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Piazza San Marco Venice. I would be absolutely amazed if anyone who visits Venice does not end up in the Piazza San Marco at some point during your visit to Venice. The Piazza is the heart of the city where most of the main tourist and important sites can be found. The Doges Palace, The Basilica San Marco, The Campanile San Marco, The Torre Dell' Orologio are all found here at the square. So many historical and beautiful buildings surrounding the square make it The place to visit if you like. If you are arriving in the city from the International airport of San Marco the Alilaguna boat will probably drop you off near the Piazza just in front of the Doges Palace. Most of the water buses depart from here too. Meandering through the alleyways and streets of Venice you will see signs directing you either towards Rialto or to Piazza San Marco. If you are lost in the side streets you could perhaps look towards the sky and catch a glimpse of the Campanile San Marco that looms above the square in order to get your bearings. Historical features of the Square. At the Eastern end of St Mark's Square you will find the Basilica San Marco, the Doges Palace, San Marco campanile and the Astrological clock. Some of these buildings have been here since the early 800's AD. At different stages throughout the centuries these buildings have been added to and improved especially as Venice became a major maritime Republic and an important trading centre. The Square was used for grand parades of both church and government not only that market traders plied their wares in the square. At the Eastern end of the square there is a smaller square to the left of the Basilica and the area in to the front of the Doges Palace is a smaller Piazzetta leading to the lagoon and waterfront promenade passing the two winged lions on high pillars. The square is surrounded on three sides by imposing buildings built in the 16th Century housing shops and cafes in a colonnaded walkway above which are offices and homes that originally housed important government officials and important figures from San Marco. The pavement was originally built in the 12th century using bricks that were placed in herringbone fashion but due to the Aqua Alta (High tides from the Adriatic) and regular flooding the pavement was raised by one meter with improved drainage. The pavement was redesigned in the 14th Century and a pattern of squares of white Istrian stone was built into the brickwork which is thought to mark out places for the traders to set up their stalls. St. Marks square today! St. Marks square is still the place to head for if you wish to visit the Basilica and the Doges palace. The square is full of historical buildings and interesting buildings you could spend a couple of days here exploring all it has to offer. However as most people visiting Venice are likely only to be there for a couple of days there is a lot to pack in if you wish to see more of Venice. During the day time the square is full of tourists who flock here to these great buildings. The queues to enter these sites are really long so if you wish to get in to all these places get there early before the thousands of day visitors arrive by train, bus and cruise liners or leave some to later in the day when they have departed. Even when most of the people have left Venice is still packed with tourists but it is easier to find places to eat without having to wait for tables to become available. Walking around the square you will notice that some of the steps and pathways are quite worn due to the thousands of tourists who visit the square each day. There are by laws in place to ensure that you are not allowed to plonk yourself down and start eating a snack anywhere in the square you will be asked to move on by the police. There are virtually no places to sit and admire the architecture around the square unless of course you are feeling flush and sit with a drink in one of the expensive cafes surrounding the square. Eating and drinking in St. Marks Square. My advice is DON'T...... unless of course you have a very deep wallet or you really want to soak up the atmosphere or you are foolish with money and madly in love. To sit in one of the cafes or restaurants surrounding the square is probably one of the most expensive things you will do in Venice. The restaurants are pavement style cafes which allows you to soak up the ambiance of Venice and people watch at a price of course The bills are astronomical for example Euro 9 for a small coke plus Euro 6 Supplement for listening to the music. For coffee expect to pay around 18 euros. As for eating dinner don't expect any change from Euro 200 each for dinner. A bottle of wine starts from Euro 42 to Euro 300. You could probably get away with lunch for around Euro 100. The restaurant. The Grancaffe Quadri is one such restaurant. There is a large outside eating area and a small band stand with white drapes. Five musicians play music in competition with a restaurant on the opposite side of the square. You can also eat inside and there is a lovely restaurant upstairs too which is finely and tastefully decorated with a superb ambiance overlooking the square. We were not able to get a table overlooking the square so chose to eat elsewhere. To listen to the band playing Con te Partiro made the hairs on the back of my neck stand on end and sent a shiver down my spine. It really is something special but of course at a price. My advice is to find a café or restaurant off the square down one of the maze of alleyways where you can find much better standard of food at a far better price. Shopping. There is a variety of tourist type shops surrounding the square and high class shops selling glassware and costume jewellery. These high end shops do not display prices on some of the things but it will make your heart flutter when they reveal the prices. Do yourself and your credit card a favour and walk down the alleyways of Venice if you really want to nab yourself a bargain, well a bargain compared to the prices you will pay in St. Marks square. Murano glass can be bought far more cheaply in the little side streets as opposed to here. Summary. St. Marks square is a hive of activity full of tourists and lovers out to soak up the ambiance and beauty of this small area. It can be very busy during the daytime but much calmer once most of the day trippers have departed on their coaches or massive cruise liners. It certainly is the place to be during your stay in Venice not only for people watching but more importantly to visit the historical sites around the square. I absolutely adore Venice and although I have only visited the place twice and for only a couple of days each time we have packed an awful lot into our trips there. Be prepared to do a lot of walking, standing, queuing but it is well worth it. Historically it is a beautiful city with many beautiful buildings you won't be disappointed with it. Venice is a very expensive place but you can help save yourself a little money by eating and shopping away from St. Marks Square. Personally I love St. Marks Square very early in the morning and very late at night when there are less people in the square. Once in the square it feels quite safe but getting to the square when Venice is deserted can be quite spooky walking alone down the small dark alleyways. There are always people walking about no matter what time of the day so you will never be quite alone.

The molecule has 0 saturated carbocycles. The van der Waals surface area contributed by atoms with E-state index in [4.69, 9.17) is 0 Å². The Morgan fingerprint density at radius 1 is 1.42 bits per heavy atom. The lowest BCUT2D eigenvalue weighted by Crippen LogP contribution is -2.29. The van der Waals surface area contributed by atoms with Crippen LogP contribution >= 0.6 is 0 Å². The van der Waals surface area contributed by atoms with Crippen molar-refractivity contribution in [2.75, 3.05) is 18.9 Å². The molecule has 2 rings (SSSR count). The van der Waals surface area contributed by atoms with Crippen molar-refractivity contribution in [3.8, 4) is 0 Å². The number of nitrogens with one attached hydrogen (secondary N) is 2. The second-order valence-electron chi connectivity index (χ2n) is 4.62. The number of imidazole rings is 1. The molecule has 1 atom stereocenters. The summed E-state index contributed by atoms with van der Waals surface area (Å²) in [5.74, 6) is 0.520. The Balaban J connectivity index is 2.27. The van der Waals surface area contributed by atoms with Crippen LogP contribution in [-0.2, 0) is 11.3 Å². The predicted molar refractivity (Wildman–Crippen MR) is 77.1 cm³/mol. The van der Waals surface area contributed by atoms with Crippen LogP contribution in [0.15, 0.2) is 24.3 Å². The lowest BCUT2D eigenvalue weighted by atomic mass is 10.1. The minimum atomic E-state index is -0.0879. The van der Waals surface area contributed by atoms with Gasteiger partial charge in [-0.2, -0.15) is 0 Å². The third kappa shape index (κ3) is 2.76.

The main square of Venice has received great press throughout the years and I can understand why, it is very beautiful. It would be pointless for me to try and tell you why it's nice. I suspect everyone has heard of it or at least seen a photo, and any description I would try to give wouldn't be much justification and I suspect riddled with clichés. So I'll just say it's the most aesthetically pleasing place within possibly the most beautiful place on earth. But to enjoy it properly you need to take a few things into consideration. The first time I went it was mid-summer and I hated it. I was on a tight budget and was at a great loss for somewhere to go to eat for cheap. Expect to pay out extortionate prices for absolutely everything in this area. The quality of food and drinks is great, but I always struggle to justify spending over 8 euros for a sandwich. Then there's the crowds. I kept hearing it's one of the most romantic places on earth, but I failed to see that. Imagine hordes of overweight tour groups oozing with sweat in the mid-day sun waddling around taking pictures. Thankfully the square itself is open compared to the rest of Venice so you can find a place to stop over in the corner. But don't expect to be able to sit down anywhere. The police make it their business to usher away anyone who attempts to sit down and take in the views. Therefore you have to keep moving, baking in the sun and fighting with the crowds. It's surrounded by beautiful buildings I would have liked to have went into, but I decided against it after seeing every queue sprawled out over large distances. But I fell in love with it at night time. Not when the tourists were arrogantly nibbling at their over-priced foods in the restaurants listening to live covers of Andrea Bochelli, but after that. When everyone had left. I met other tourists sleeping out and we sat, by ourselves, and only then did I realise how beautiful it was. Under a very strong moon we sat down in the middle soaking up our surroundings and chatting until the sun finally emerged. So that's what I recommend it to anyone going to Venice. It may sound strange, but try it. Stay out one night and relax in the square. Sure you'll be tired the next day, but you can be first in line for every queue and have the square entirely to yourself. You can listen to the Gondolas bobbing in the water, inspect every building at your own leisure and see it at the best time imaginable, night and sunrise. Just be sure to bring some provisions because everything shuts. I re-visited Venice a couple times after and found it more bearable during the day out of season, and then during Festival season it's a sight to behold. But I always made one night spare so I can have it all to myself once more, and experience it at its most romantic state. Venice generally is tricky to navigate, but finding the square is easy. Most boat taxis will take you that way and you can find some directions sprayed upon stone walls. Alternatively just follow the mass of tourists squeezing their way through the shoulder wide alley ways. I never use tour groups, but you can, if you feel it necessary, easily arrange them at the train station, any tourist information point and even in the square if you want to be shown there and around. But I never like the regimentation of it all, and it looks like an unromantic way to experience the romantic square. So anyone going to Venice will always see the square. It's just a given. It is surrounded with tourist shops, ice cream shops, cafes, restaurants and even the odd internet cafe. Be that as it may I will advise you to buy some drinks and food from further afield if you're not riddled with cash. Plus expect crowds in the summer. Huge crowds. So try going when cheaper and nicer out of season.